Engineered measles virus Edmonston strain used as a novel oncolytic viral system against human hepatoblastoma
© Zhang et al.; licensee BioMed Central Ltd. 2012
Received: 13 April 2012
Accepted: 23 September 2012
Published: 25 September 2012
Hepatoblastoma (HB) is the most common primary, malignant pediatric liver tumor in children. The treatment results for affected children have markedly improved in recent decades. However, the prognosis for high-risk patients who have extrahepatic extensions, invasion of the large hepatic veins, distant metastases and very high alpha-fetoprotein (AFP) serum levels remains poor. There is an urgent need for the development of novel therapeutic approaches.
An attenuated strain of measles virus, derived from the Edmonston vaccine lineage, was genetically engineered to produce carcinoembryonic antigen (CEA). We investigated the antitumor potential of this novel viral agent against human HB both in vitro and in vivo.
Infection of the Hep2G and HUH6 HB cell lines, at multiplicities of infection (MOIs) ranging from 0.01 to 1, resulted in a significant cytopathic effect consisting of extensive syncytia formation and massive cell death at 72–96 h after infection. Both of the HB lines overexpressed the measles virus receptor CD46 and supported robust viral replication, which correlated with CEA production. The efficacy of this approach in vivo was examined in murine Hep2G xenograft models. Flow cytometry assays indicated an apoptotic mechanism of cell death. Intratumoral administration of MV-CEA resulted in statistically significant delay of tumor growth and prolongation of survival.
The engineered measles virus Edmonston strain MV-CEA has potent therapeutic efficacy against HB cell lines and xenografts. Trackable measles virus derivatives merit further exploration in HB treatment.
KeywordsHepatoblastoma Oncolytic Measles virus Edmonston strain CD46
Hepatoblastoma (HB) is the most common primary, malignant liver tumor in children with an incidence of 0.7–1 case per million children [1–4]. The median age at diagnosis is 18 months; only 5% of the tumors are diagnosed after 4 years of age .
Although treatment strategies against HB have been established, they are constantly evaluated and revised through cooperative study groups worldwide [6–8]. The treatment results for affected children have markedly improved over the last decades due to the evolution of therapy from consisting of surgery alone to involving a multimodal approach that combines adjuvant chemotherapy regimens and surgery. Recent international clinical studies have focused on the risk-adapted treatment of standard-risk patients with potentially resectable tumors and high-risk patients with unresectable tumors associated with extrahepatic extensions, invasion of the large hepatic veins, distant metastases and very high alpha-fetoprotein (AFP) serum-levels [2–4]. To date, about 92% of the patients in the standard-risk group can be cured by combining neo-adjuvant chemotherapy and surgery, whereas approximately 60% of all high-risk patients survive [2–4]. One problem that is especially present in the latter group is multidrug resistance after a number of chemotherapy courses [1, 5]. Thus, the implementation of new, efficient drugs into future therapeutic regimens is especially critical.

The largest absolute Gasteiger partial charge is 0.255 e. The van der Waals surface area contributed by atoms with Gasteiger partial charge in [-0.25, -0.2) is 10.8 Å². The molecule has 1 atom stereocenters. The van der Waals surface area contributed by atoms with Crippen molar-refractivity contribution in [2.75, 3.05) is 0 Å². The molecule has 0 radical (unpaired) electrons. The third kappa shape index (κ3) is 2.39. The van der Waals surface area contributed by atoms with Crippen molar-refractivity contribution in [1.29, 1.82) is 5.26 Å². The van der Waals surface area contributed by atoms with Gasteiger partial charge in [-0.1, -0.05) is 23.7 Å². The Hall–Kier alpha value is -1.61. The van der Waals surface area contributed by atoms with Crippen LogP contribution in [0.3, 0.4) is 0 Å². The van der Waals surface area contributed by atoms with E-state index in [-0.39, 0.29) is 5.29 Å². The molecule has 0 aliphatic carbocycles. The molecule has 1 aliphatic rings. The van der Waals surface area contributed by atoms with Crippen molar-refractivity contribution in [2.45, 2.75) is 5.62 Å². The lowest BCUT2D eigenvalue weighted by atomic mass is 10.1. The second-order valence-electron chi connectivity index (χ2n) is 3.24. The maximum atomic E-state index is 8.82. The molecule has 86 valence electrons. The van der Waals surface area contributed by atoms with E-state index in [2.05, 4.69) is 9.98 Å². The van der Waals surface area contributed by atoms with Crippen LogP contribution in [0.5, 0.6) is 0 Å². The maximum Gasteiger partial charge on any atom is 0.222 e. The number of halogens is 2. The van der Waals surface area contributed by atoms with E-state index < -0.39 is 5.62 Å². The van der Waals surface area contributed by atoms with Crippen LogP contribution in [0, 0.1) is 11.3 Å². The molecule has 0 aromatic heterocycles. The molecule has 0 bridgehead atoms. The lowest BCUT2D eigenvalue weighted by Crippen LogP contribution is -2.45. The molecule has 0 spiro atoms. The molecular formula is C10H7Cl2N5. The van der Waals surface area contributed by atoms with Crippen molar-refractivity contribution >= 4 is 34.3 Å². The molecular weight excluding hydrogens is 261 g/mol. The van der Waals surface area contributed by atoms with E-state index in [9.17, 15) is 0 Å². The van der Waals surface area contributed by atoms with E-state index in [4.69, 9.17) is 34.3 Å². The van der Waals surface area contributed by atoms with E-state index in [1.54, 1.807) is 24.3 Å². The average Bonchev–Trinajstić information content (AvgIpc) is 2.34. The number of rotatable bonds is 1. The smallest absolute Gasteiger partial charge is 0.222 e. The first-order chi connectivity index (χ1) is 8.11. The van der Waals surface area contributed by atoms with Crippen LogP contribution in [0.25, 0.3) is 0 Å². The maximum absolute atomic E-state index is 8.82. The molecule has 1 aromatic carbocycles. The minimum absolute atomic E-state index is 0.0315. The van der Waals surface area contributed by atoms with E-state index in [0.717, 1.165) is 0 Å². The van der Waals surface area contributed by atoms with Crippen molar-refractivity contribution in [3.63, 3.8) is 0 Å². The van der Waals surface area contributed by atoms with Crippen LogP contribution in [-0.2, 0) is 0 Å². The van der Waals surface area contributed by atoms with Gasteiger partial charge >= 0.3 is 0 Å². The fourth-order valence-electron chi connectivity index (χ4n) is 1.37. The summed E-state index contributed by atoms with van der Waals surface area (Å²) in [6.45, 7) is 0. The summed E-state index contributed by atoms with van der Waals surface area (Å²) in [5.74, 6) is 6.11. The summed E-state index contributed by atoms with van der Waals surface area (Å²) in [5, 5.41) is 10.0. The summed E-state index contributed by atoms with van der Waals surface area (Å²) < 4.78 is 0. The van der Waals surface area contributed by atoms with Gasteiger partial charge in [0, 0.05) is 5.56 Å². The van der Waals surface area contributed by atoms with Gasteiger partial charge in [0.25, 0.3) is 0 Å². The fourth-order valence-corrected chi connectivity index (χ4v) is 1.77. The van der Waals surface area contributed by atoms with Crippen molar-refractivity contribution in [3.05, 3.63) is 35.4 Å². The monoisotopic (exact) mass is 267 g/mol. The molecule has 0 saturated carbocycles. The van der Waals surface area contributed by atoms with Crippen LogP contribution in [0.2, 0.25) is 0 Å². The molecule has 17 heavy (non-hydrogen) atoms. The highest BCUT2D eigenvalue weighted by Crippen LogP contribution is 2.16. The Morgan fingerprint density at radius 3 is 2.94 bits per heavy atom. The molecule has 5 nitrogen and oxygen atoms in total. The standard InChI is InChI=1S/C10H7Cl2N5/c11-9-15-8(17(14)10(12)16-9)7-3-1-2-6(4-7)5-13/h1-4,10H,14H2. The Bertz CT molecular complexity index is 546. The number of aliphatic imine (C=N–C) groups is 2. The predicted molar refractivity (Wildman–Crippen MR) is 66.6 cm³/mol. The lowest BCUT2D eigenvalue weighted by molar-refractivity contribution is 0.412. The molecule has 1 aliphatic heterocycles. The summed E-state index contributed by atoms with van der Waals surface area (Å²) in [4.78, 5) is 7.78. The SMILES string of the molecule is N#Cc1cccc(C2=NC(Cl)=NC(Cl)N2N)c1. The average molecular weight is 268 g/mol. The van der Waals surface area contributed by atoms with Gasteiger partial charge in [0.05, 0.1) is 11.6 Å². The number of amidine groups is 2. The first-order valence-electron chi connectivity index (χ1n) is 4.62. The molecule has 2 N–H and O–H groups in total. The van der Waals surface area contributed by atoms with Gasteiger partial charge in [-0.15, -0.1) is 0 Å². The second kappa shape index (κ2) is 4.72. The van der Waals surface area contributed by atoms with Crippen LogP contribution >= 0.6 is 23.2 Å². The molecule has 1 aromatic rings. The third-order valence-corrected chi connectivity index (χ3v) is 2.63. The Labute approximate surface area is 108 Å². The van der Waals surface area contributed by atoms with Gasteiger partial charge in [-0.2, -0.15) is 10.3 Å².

Oncolytic therapy, which uses replication-competent viruses that replicate in the tumor cells and kill the cells lytically has limited side effects. This therapy has shown great potential in the treatment of multiple tumors such as lymphoma, ovarian cancer, mesothelioma, breast cancer, renal and hepatocellular carcinoma [9–15]. A large variety of oncolytic viruses have been engineered [16–22]. Among the many oncolytic virus systems, the attenuated Edmonston vaccine strain of the measles virus (MV-Edm) has proven safe and effective [23–27]. It exerts its cytopathic effect (CPE) by fusing infected cells with the surrounding cells, forming multinucleated syncytia, which is followed by cell death by apoptotic or nonapoptotic mechanisms [24, 26, 28]. MV is a negative-strand RNA paramyxovirus, and it has been shown that MV-Edm preferentially fuses and kills cells overexpressing the CD46 receptor . CD46 is a membrane-associated complement regulatory protein that is ubiquitously expressed on nucleated human cells [30, 31]. Tumor cells frequently overexpress CD46 . These mechanisms contribute to the tumor selectivity of MV-Edm.